Make the most of a short break in Croatia’s capital with this guide to the architecture, cafés, restaurants, sights and places to stay
Zagreb is an ideal two day city break destination. It is easy to get around, has wonderful baroque buildings, fabulous restaurants and an enticing café scene.
A train journey from Munich to Zagreb through Alpine gorgeousness provided me with plenty of time to learn some Croatian so that I could dazzle the hotel reception staff.
When my big moment came I proudly announced: “Dobar dan. Imam rezervaciju. Moje ime je Baird.”
“Ah, you have been practicing,” the man on reception replied, not talking back to me in Croatian. Why wasn’t our conversation like the language CD? I should have known better really; this was the Sheraton Zagreb Hotel and populated by multilingual staff. English was understood everywhere in the city, but the little Croatian that I did use was met with appreciative smiles and pleasant interactions with the locals.
The 1892 railway station is the grandest entrance to Zagreb. Feast your eyes upon the Corinthian columns, arched windows and classical statues.
Heading straight ahead through the series of parks and exploring surrounding streets will expose you to magnificent baroque buildings, my favourite architectural period. What makes it so good? For me it is the remarkable detail on the facades: huge figures of Atlantes with pained expressions, six packs and muscled legs holding up doorways; elegant women draped on top of window arches, usually with little in the way of clothing.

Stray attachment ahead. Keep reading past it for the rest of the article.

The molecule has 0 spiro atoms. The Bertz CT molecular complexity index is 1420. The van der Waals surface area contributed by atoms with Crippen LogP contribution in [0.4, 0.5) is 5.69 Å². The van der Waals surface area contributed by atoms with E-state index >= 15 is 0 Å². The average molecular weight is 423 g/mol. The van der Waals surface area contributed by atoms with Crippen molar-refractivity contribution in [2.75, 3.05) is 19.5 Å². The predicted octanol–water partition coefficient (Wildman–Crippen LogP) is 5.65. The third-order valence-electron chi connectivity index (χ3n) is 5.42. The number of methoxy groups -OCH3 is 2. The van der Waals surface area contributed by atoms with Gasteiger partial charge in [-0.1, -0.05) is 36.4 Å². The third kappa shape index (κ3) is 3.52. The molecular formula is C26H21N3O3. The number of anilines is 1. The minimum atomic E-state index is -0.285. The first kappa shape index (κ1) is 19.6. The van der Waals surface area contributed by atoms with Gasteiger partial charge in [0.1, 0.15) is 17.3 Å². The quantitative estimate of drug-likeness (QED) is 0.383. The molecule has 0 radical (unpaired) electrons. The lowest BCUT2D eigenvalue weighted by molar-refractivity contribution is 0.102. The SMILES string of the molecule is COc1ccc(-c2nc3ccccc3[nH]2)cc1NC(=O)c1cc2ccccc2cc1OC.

Soon you will find yourself in Ban Jelačić Square with its massive adventurer on horseback statue. The square is busy with human activity and if your mind is working like mine you will identify this as a prime people watching spot. Luckily someone else got here first and put up cafés with outdoor terraces. Café-hopping is a vital part of life here and if such an activity made it to the next Olympics Croatia would be on the medal podium. It only makes sense to join in!
Nearby is the Cathedral where the afternoon summer light really shows off the angelic faces of the statues surrounding the door. The fountain in front is a thing of great beauty with the shiniest gold plated statues of the Virgin Mary and four angels.
For dinner head to Tkalčićeva Street, the centre of all evening activity. Promenading up and down, dressed in the finest and latest garments and eyeing up potential mates is what this is all about for many. Ivica i Marica (www.ivicaimarica.com), at number 70, has a Hansel and Gretel theme and an outdoor terrace with crisp table linen and candles. An appetizer of bread with tuna pate is served during your perusal of the menu. A starter of štrukle, baked pastry filled with cheese and spinach, was tasty and filling. A main course of Adriatic risotto with shrimp and squid was fresh and delicious. This cost about 170 Kn, including a bottle of Ožujsko, Croatian lager beer.
A classy way to round off the evening is a cocktail at The Regent Esplanade Zagreb. Orson Welles, Ella Fitzgerald and Louis Armstrong all stayed in this hotel. I have a vivid memory of the scent of fresh flowers as I passed through each of the beautifully decorated public rooms, before retiring to the outside terrace to sip my martini in refined elegance.
Dolac Market is a treasure trove of fruit, vegetables, cheese, herbs, fish, meat and everything in between. It’s just north of Ban Jelačić square. This place made me dream of renting a self-catering apartment, so that I could have an excuse for shopping here, but for now I settled on takeaway breakfast.